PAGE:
Thursday, Apr 11, 2013

Government appropriation jumps another 35bn

Telegraph: Final salary pension deficits jump by £35bn in a month

These companies are supposed to drive the economy.. anyway, so they now have to hand over ANOTHER 35 bn to the government ( one thousand pounds per UK worker) which will spend it immediately and give them an IOU. Possibly this is due to the astonishing level of Japan QE but even so. Next year Osbourne covered himself (not the UK) by dropping gilt requirements 8% due to transferring the interest payments back from the BoE(the cash supposed to cover future gilt losses..). 2015 who knows? Pensioners in the UK never seem to consider that in the future people might not want to support their grandiose self-signed pension agreements.

Posted by stillthinking @ 05:04 AM (2192 views)
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7 Comments

1. stillthinking said...

I would add.

At some point all of the companies involved in this are going to become unable to meet their requirements. They are unable to invest in new equipment and basically trade at a disadvantage to companies not dragged into the UK government funding net. When they actually go under being incapable of matching competitors on price, there will be a fire sale of their assets and their share price will collapse.

Thursday, April 11, 2013 05:08AM Report Comment
 

2. mark wadsworth said...

"Pensioners in the UK never seem to consider that in the future people might not want to support their grandiose self-signed pension agreements."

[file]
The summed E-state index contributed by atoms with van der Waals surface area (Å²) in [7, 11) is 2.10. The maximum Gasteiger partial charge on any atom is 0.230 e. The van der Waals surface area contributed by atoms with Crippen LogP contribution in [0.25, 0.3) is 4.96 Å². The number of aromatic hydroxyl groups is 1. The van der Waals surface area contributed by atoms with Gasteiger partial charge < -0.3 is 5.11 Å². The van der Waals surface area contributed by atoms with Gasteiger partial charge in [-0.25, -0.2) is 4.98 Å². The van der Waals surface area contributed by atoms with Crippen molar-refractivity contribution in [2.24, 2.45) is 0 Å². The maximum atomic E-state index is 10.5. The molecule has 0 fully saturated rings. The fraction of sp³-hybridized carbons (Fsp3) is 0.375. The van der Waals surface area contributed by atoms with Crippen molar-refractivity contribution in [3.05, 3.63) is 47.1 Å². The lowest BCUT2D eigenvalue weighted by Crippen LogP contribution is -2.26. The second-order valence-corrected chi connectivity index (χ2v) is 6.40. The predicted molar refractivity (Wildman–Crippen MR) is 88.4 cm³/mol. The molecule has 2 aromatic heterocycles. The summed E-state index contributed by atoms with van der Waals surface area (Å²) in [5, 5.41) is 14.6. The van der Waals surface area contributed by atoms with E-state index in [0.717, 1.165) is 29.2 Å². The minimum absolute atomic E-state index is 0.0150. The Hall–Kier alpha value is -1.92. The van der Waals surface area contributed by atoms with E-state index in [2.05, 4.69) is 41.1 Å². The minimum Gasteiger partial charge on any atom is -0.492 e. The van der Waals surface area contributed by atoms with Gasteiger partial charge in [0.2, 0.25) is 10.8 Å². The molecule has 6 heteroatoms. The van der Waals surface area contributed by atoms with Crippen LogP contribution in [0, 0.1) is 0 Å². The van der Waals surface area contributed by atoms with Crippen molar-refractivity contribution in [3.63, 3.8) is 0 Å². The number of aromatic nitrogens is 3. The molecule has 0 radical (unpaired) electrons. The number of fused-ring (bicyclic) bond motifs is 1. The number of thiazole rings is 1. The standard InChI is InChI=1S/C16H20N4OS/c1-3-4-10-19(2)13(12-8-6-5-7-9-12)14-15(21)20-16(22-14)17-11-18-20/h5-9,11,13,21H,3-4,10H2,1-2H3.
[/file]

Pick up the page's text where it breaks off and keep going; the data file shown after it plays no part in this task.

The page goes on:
That's fighting talk!

Thursday, April 11, 2013 07:46AM Report Comment
 

3. libertas said...

If interest rates are allowed to rise, the deficits will turn to surplus in short procession, because most of pension income is in the form of bonds. We are seeing mass confiscation by the banksters of pension money with artificially low interest rate. Be under no illusion, it is theft.

Thursday, April 11, 2013 11:31AM Report Comment
 

4. quiet guy said...

@Libertas

"If interest rates are allowed to rise, the deficits will turn to surplus in short procession, because most of pension income is in the form of bonds."

Freshly purchased bonds would offer a higher yield but the value of existing bonds would drop. I suspect some pension funds already invested in bonds would have to deal with large losses which would negate the advantages of the higher yields caused by rising rates.

http://www.investopedia.com/ask/answers/04/031904.asp

Thursday, April 11, 2013 01:34PM Report Comment
 

5. stillthinking said...

I think he just typed that out wrong. We all know the losses that will happen.

Thursday, April 11, 2013 01:46PM Report Comment
 

6. mark wadsworth said...

QG: "Freshly purchased bonds would offer a higher yield but the value of existing bonds would drop. I suspect some pension funds already invested in bonds would have to deal with large losses which would negate the advantages of the higher yields caused by rising rates."

Thanks, you've saved me the bother of stating the bleeding obvious. By and large, assuming a pension fund is 100% asset backed with bonds, the fall in the NPV of future payments is equal to the fall in market value of the bonds.

Thursday, April 11, 2013 01:57PM Report Comment
 

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